Wednesday, February 17, 2010

Reminders about how much I have.

When I was growing up I didn't really "get" frugality. Money was either free or later, when I was working, it was easy to get. I've spent most of my life single, white, educated and well off so I've always had what seemed like a surplus of money. Jobs were easy to get, money was easy to come by.

When I found out, the hard way, while living in Chicago that, in fact, money is not always easy to get and bills are easy to fall behind on, I had family to help me get back on top of things.

But even after that I wasn't a big saver and my opinion in my early 20s was... hey, you can't take it with you! Why not buy food and toys? Being "cheap" for no reason had ever appealed to me, I was never seduced by thrift for thriftiness' sake.

In my mid-20s though, I read a book about ethics that changed the way I looked at the world and my place in it. This entry isn't about being preachy, so just suffice it to say that I started giving to charity and being more conscientious about how I spent money. (Though I still clearly have a long way to go on this.)

Despite this new disposition, for a while I was very skeptical of "panhandlers." That is, people who are homeless (or appear homeless) who ask for money as you pass them on the street. No one likes to be taken advantage of or even feel like they might have been taken advantage of. How do I know this person isn't just taking money and laughing? What if this is a scam? Plus it's just sort of uncomfortable to be confronted while you're doing something else and asked to make a decision on the spot.

About a year and a half ago, though, I was at a gas station and a couple of teenagers were there at a pump adjoining mine. Sheepishly, they asked me if I could spare any money for some gas. They'd borrowed their mom's minivan and didn't think they'd have enough to get home. My knee jerk reaction was to tell them I had "no cash on me, sorry." And I drove away.

But as soon as I'd gotten on the road, I thought... what? How cynical have I become that I can't spare $10 in gas to help someone out? So what if they were just scamming me. At worst, I'm out $10 to a couple of people who have resorted to begging to make money. But the flip side was if they weren't lying I could entirely relieve them of a stressful situation for a pittance. I turned around, drove back and filled their gas tank.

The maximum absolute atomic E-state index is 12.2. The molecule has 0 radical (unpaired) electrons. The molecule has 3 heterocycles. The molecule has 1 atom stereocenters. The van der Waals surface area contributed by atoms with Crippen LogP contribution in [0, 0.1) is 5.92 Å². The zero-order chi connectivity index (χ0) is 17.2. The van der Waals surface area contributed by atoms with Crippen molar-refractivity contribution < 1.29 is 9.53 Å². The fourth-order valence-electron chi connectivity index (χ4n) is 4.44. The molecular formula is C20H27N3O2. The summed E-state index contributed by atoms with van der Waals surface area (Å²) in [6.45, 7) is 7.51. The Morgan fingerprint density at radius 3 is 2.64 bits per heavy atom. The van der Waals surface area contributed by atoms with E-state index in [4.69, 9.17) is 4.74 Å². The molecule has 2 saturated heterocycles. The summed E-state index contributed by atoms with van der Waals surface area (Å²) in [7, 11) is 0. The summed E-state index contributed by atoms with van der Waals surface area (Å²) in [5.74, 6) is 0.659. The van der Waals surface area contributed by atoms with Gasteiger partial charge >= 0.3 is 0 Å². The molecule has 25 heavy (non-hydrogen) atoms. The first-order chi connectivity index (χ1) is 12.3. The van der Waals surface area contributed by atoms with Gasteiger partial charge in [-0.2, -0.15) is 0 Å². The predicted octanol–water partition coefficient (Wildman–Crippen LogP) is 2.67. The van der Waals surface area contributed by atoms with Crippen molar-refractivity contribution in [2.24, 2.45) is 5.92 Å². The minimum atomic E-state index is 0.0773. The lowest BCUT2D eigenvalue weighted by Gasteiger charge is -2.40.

I decided then and there that the best case scenario for people asking for money from me was much more valuable than the worst case scenarios could outweigh. If someone's life was to the point where they thought their best option was to go out, usually in dirty clothes, and shamefully ask people for money then even if they were "taking advantage of me" the tiny amount I was giving them still didn't make up for the fact that my life is vastly more comfortable than theirs.

Once I'd taken this view, these encounters were suddenly not uncomfortable at all. I simply give whatever I have whenever someone who looks down on their luck asks. I rarely carry any large amount of cash, so we're only talking a few dollars, but I never debate it anymore.

Today, when I was getting Chipotle for Susie and I, a weather beaten guy with a white mustache in a sleeveless tee shirt sheepishly approached me and asked if I could spare some change. I took out the largest bill I had and gave it to him. It was just $10.

It was just $10 to me, but when he saw the dollar amount, his eyes welled up. He couldn't believe it. He tried to thank me, but he barely had words to give me, so he just hugged me. He tried to hold back his tears, but he had a lake in his eyes when he said "Thank you so much, bless you!"

I told him, "You're welcome, it's no big deal." He replied, stuttering, "It is... it's a big... it takes hours to get just a dollar sometimes... thank you."

Perhaps this man is the best actor in the world and he just stole my $10. Perhaps he laughed when I got in the car and drove away, but I don't think so. He was overjoyed to receive that little piece of money and he got more happiness out of it than anything I could have done with it.

I know that when I give money to aid agencies, they are helping children all over the world who die from diseases that take mere cents to cure. I know that they will put my money to good use, probably better use than that old man will.

But giving to a human energizes me and reminds me why I try to give as much as I "can" to charities who help those much less fortunate than I. It's a humbling, humiliating thing to remember that I'm just human and my dumb brain is wired to care more about things when I can see and experience them.

But that's why I'm glad this poor man ate his pride and asked, politely, for my money... it reminded me why I was ultimately seduced by thrift: to give to those who don't have anything.